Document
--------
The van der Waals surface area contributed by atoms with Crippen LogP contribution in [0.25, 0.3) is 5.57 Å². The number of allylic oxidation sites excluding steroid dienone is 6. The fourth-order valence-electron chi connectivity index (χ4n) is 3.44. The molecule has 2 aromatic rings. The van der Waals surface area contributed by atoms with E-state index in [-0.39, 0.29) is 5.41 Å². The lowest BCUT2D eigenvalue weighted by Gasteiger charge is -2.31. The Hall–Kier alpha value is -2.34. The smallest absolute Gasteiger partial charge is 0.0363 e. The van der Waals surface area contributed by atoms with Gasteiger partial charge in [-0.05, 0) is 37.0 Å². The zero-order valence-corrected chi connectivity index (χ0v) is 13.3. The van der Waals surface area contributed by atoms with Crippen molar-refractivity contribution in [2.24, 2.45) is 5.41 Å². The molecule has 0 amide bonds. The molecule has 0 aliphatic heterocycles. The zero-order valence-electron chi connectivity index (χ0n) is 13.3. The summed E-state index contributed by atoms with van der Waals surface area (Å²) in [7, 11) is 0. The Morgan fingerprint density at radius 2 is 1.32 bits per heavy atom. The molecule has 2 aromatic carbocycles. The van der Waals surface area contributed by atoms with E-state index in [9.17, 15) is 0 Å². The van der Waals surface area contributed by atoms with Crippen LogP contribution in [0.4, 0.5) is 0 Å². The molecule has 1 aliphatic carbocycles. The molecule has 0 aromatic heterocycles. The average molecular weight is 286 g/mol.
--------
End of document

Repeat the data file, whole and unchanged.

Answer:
The van der Waals surface area contributed by atoms with Crippen LogP contribution in [0.25, 0.3) is 5.57 Å². The number of allylic oxidation sites excluding steroid dienone is 6. The fourth-order valence-electron chi connectivity index (χ4n) is 3.44. The molecule has 2 aromatic rings. The van der Waals surface area contributed by atoms with E-state index in [-0.39, 0.29) is 5.41 Å². The lowest BCUT2D eigenvalue weighted by Gasteiger charge is -2.31. The Hall–Kier alpha value is -2.34. The smallest absolute Gasteiger partial charge is 0.0363 e. The van der Waals surface area contributed by atoms with Gasteiger partial charge in [-0.05, 0) is 37.0 Å². The zero-order valence-corrected chi connectivity index (χ0v) is 13.3. The van der Waals surface area contributed by atoms with Crippen molar-refractivity contribution in [2.24, 2.45) is 5.41 Å². The molecule has 0 amide bonds. The molecule has 0 aliphatic heterocycles. The zero-order valence-electron chi connectivity index (χ0n) is 13.3. The summed E-state index contributed by atoms with van der Waals surface area (Å²) in [7, 11) is 0. The Morgan fingerprint density at radius 2 is 1.32 bits per heavy atom. The molecule has 2 aromatic carbocycles. The van der Waals surface area contributed by atoms with E-state index in [9.17, 15) is 0 Å². The van der Waals surface area contributed by atoms with Crippen LogP contribution in [0.4, 0.5) is 0 Å². The molecule has 1 aliphatic carbocycles. The molecule has 0 aromatic heterocycles. The average molecular weight is 286 g/mol.